Finding Infinity is a Melbourne-based organisation dedicated to speeding up the world’s transition to self-sufficient cities.
Founded by Ross Harding in 2011, they advise businesses and governments to drive financially viable, achievable environmental initiatives on projects ranging from residential houses to city blocks, and even citywide strategies.
In the last few years, the team has been working with architects, investors, developers, and councils on a concept to transform Melbourne into a zero-carbon city by 2030 in an incredible project called ‘A New Normal’.
Will Young is one of the environmental consultants involved in this inspiring mission. He recently joined Lucy our podcast TDF Talks to break down the 10-point strategy that could make our city a world-leader in sustainability, powered entirely by renewable energy, with an unlimited supply of water, that sends zero waste to landfill!
Here are some of the top takeaways from the interview.
How the idea for ‘A New Normal’ came about
Will says the team had been collating facts and figures on some of Melbourne’s biggest environmental issues and decided to research some cost-effective solutions, as they would for any smaller project they work on.
‘We essentially approach every project by trying to find the way for it to have no negative environmental impact, or even a positive environmental impact, in the most cost-effective way possible,’ Will says.
‘We wondered, if we applied all of these things that are all cost effective and all proven in one place, what would happen?’ They distilled it into a report with ‘10 relatively simple initiatives’ that are now driving the project.
What are the projects?
‘A New Normal’ proposes 15 ‘pilot’ projects to kickstart Melbourne’s renewable transition, of which eight are already underway.
One standout example is Wilam Ngarrang, a recently retrofitted Fitzroy apartment building by Kennedy Nolan, that showcases adaptive reuse of an existing building, with an outcome of ‘net zero’ energy use. Other examples outline plans for putting solar panels on every second rooftop in the city, and turning the Latrobe Valley region into ‘a renewable generation hub’ with wind and solar.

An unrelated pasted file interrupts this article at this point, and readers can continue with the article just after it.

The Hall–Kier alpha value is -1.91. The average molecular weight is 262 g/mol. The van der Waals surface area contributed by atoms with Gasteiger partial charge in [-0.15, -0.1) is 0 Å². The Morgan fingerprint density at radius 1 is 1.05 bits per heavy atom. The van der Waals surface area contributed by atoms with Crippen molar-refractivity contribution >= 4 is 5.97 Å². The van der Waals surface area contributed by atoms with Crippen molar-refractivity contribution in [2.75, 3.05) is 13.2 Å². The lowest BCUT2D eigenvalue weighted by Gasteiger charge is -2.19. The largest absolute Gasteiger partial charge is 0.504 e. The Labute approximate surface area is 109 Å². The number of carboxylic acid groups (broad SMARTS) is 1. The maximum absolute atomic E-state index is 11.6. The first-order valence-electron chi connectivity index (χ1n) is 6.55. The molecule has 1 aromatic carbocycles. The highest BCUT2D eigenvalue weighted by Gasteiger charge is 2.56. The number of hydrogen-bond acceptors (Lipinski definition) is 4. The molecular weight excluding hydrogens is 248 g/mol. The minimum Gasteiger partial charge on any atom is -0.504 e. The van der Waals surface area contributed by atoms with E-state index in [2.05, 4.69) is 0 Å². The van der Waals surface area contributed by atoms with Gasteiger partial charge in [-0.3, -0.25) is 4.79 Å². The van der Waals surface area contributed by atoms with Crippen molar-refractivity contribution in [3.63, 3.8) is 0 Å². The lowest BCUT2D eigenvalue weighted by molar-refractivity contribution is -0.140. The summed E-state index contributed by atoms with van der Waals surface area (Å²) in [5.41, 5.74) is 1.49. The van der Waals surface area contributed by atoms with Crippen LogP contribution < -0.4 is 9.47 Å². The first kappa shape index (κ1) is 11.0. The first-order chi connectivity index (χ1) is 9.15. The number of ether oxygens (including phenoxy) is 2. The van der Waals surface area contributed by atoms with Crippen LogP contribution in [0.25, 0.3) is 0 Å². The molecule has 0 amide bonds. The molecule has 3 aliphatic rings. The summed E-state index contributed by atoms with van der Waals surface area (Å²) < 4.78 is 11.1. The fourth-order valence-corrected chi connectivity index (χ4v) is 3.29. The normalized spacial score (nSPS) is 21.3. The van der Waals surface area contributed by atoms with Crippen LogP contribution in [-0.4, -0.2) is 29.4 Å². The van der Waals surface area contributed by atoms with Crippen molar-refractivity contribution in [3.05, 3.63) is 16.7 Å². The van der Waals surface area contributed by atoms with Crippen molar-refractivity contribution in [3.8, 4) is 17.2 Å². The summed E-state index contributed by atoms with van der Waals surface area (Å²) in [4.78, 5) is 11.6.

It is Finding Infinity’s hope that these pilot projects will act as catalysts for policy change, propelling further investment in likeminded initiatives, right across the city.
What will it cost?
‘It turns out that for about $100 billion you could transform Melbourne to become a self-sufficient within 10 years,’ Will says. They also calculated that this investment would be paid-back in about seven years due to the significant savings from the city’s improved efficiency!
The report proposes that this switch to clean energy, water reuse and a circular economy would provide over 80,000 jobs.
Why we need to electrify everything, and get on board a new normal
Will reminds us that gas is a fossil fuel and it’s running out — so there’s no way we can ever transition to be zero carbon if we don’t transition away from gas. ‘There just isn’t an alternative. It makes sense to transition to a hundred percent electric now right now,’ Will adds.
‘So heat pumps for your hot water, and for your heating and cooling, and induction cooking instead of gas cooking, these all pay back quickly.’
‘There’s always this talk about every dollar we spend as a government is borrowing from future generations, but it’s [really about] investing in future generations.’
The only thing holding us back is ourselves
Finding Infinity are all about finding solutions that are actually possible, and they’ve researched this project to make sure that the science, data, and technology are all already within reach — we just need to make it happen!
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